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The International Writers Magazine

The Gig
Alex Hay

Kevin strapped on the guitar and searched around for the jack-plug socket in the amp. A voice from the back of the pub shouted something about Oasis and Wonderwall. He thought to himself -’Fuck you, pal! You’re gonny hear what I want to play. Nane o’ yur fuck’n Oasis shite’.

As he connected with the amp - he felt the buzz run through the guitar. It was always the same - the fix - like a junkie’s rush; electric adrenaline. An excitement of images switched ‘on’ - somewhere in the back of his mind; Bo Diddley, Clapton, Page, Townsend - then, the solitary figure of Hendrix strum-storming the stage at Woodstock. He knew they had felt the same feeling - every time. Nothing else mattered once you were up there - the strap across your back and the click of the jack in the box; power!

He spent less than a minute tuning-up - the Strat so reliable it rarely lost a semi-tone even if it hadn’t been touched for weeks. The footlights blinded for a moment and all he could see was weird rainbow rings round the bulbs. His foot tapped-out the intro beat and he hit the first chord.

When he came off stage there was still a group of people at the back of the pub shouting for more. He unplugged the guitar and tried to think back to his performance. He couldn’t remember any part of it. After striking the first note - he moved on to a different world. He wasn’t there - in front of forty-or more people running through hits from other heroes’ pasts - he was inside it all. The guitar - him - the leads - they all connected to a master mixer floating around past fleeting clouds. Flash images of centre-stage at the Hollywood Bowl dazzled his brain then as quickly left - to be replaced by scenes of screaming fans before him - a wave of thousands with lighters aflame - far beyond the line of his vision.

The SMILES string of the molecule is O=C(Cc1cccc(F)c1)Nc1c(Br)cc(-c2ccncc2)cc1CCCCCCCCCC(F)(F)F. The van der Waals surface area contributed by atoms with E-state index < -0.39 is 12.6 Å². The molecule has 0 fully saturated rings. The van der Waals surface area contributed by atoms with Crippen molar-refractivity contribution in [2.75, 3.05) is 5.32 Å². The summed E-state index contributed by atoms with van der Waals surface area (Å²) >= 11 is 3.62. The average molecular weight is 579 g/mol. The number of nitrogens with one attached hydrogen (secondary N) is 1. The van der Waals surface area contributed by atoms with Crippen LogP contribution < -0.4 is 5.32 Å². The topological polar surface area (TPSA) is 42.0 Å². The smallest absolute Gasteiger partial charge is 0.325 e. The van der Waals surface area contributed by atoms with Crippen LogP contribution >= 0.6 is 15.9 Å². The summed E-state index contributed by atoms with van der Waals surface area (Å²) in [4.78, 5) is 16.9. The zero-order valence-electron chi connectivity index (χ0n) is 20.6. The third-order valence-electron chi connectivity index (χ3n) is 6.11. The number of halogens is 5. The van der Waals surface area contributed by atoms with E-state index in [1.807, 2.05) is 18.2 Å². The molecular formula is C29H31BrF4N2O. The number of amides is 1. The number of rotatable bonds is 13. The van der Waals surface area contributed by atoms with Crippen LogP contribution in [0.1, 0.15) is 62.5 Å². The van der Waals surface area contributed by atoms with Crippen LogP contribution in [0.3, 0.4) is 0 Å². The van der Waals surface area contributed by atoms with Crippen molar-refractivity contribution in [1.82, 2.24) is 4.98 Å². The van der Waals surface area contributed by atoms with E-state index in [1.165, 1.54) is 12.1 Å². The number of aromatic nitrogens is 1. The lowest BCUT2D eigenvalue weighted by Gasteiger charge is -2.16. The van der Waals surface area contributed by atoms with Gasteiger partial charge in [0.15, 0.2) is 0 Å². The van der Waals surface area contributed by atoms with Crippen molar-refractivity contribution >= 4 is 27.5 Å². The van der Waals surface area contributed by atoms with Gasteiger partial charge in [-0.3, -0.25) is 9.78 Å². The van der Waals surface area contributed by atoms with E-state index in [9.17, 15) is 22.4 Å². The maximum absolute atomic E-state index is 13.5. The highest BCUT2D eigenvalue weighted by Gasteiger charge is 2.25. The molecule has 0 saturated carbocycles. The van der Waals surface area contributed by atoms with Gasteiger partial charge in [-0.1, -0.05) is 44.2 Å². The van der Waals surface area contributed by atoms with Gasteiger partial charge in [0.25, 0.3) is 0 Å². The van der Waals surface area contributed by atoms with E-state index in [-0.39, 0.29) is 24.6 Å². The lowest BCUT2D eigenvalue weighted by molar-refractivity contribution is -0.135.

A young lad slapped Kevin on the back and said something kind; ‘great stuff - man’ or some other words of the like. Kevin smiled - thanked him - and continued packing his gear away. The young lad remained next him - hovering.
‘See that wan yi play’d’ the lad spoke to Kevin’s back. ‘That Bowie number - mind?’
Kevin turned - nodded - yet not really remembering a note of it.
‘Aye - well - that wus fuck’n ace- pal - so it wuz’. Yi ken whit ah mean - that yin.’
The young lad imagined a guitar in his hands and strummed the air - shaking his head from side to side. ‘Didnae no whit time it wuz an’ light’s wur low-oh’. He laughed.
‘Yi ken the wan?’
Kevin smiled. The kid sounded more like Bowie than Kevin ever did.
‘Aye wull - ah thoat yi wur the bizniz dae’n that - so yi wur’.
A girl came up to the lad and started pulling at his sleeve.
‘C’moan Tam! Brenda’s huvin’ a party ut hur place. C’moan! Wur aw gonn in a taxi.’
The lad was being dragged away but turned and shouted back. ‘Ah fuck’n rate you pal - nae kiddin.’

Kevin slid the Strat into the bag. He found himself thinking about the lad; the night; the future. The biggest gig you play - is yourself! That’s good enough! Like the young lad - next week - he’d be here again - and gone again.

© Alex N. Hay March 2007

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